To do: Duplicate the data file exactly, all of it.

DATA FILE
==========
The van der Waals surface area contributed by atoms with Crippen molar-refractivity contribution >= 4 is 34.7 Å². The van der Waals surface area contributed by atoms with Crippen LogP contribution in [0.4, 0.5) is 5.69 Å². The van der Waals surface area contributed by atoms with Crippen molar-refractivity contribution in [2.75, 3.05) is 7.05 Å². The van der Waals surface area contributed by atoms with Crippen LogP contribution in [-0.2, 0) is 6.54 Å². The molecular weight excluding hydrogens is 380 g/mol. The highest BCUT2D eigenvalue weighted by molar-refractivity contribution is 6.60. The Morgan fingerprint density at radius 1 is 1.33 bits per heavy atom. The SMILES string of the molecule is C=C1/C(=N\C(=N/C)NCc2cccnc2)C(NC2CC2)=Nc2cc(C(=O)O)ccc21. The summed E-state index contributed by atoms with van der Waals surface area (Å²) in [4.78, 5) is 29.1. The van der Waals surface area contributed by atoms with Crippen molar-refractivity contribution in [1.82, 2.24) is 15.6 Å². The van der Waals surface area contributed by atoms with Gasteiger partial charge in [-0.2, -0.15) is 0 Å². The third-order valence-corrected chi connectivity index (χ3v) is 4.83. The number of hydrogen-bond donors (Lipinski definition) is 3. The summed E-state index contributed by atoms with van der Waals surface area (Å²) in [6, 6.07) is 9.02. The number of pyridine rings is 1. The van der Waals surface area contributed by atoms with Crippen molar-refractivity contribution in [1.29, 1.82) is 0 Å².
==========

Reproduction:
The van der Waals surface area contributed by atoms with Crippen molar-refractivity contribution >= 4 is 34.7 Å². The van der Waals surface area contributed by atoms with Crippen LogP contribution in [0.4, 0.5) is 5.69 Å². The van der Waals surface area contributed by atoms with Crippen molar-refractivity contribution in [2.75, 3.05) is 7.05 Å². The van der Waals surface area contributed by atoms with Crippen LogP contribution in [-0.2, 0) is 6.54 Å². The molecular weight excluding hydrogens is 380 g/mol. The highest BCUT2D eigenvalue weighted by molar-refractivity contribution is 6.60. The Morgan fingerprint density at radius 1 is 1.33 bits per heavy atom. The SMILES string of the molecule is C=C1/C(=N\C(=N/C)NCc2cccnc2)C(NC2CC2)=Nc2cc(C(=O)O)ccc21. The summed E-state index contributed by atoms with van der Waals surface area (Å²) in [4.78, 5) is 29.1. The van der Waals surface area contributed by atoms with Crippen molar-refractivity contribution in [1.82, 2.24) is 15.6 Å². The van der Waals surface area contributed by atoms with Gasteiger partial charge in [-0.2, -0.15) is 0 Å². The third-order valence-corrected chi connectivity index (χ3v) is 4.83. The number of hydrogen-bond donors (Lipinski definition) is 3. The summed E-state index contributed by atoms with van der Waals surface area (Å²) in [6, 6.07) is 9.02. The number of pyridine rings is 1. The van der Waals surface area contributed by atoms with Crippen molar-refractivity contribution in [1.29, 1.82) is 0 Å².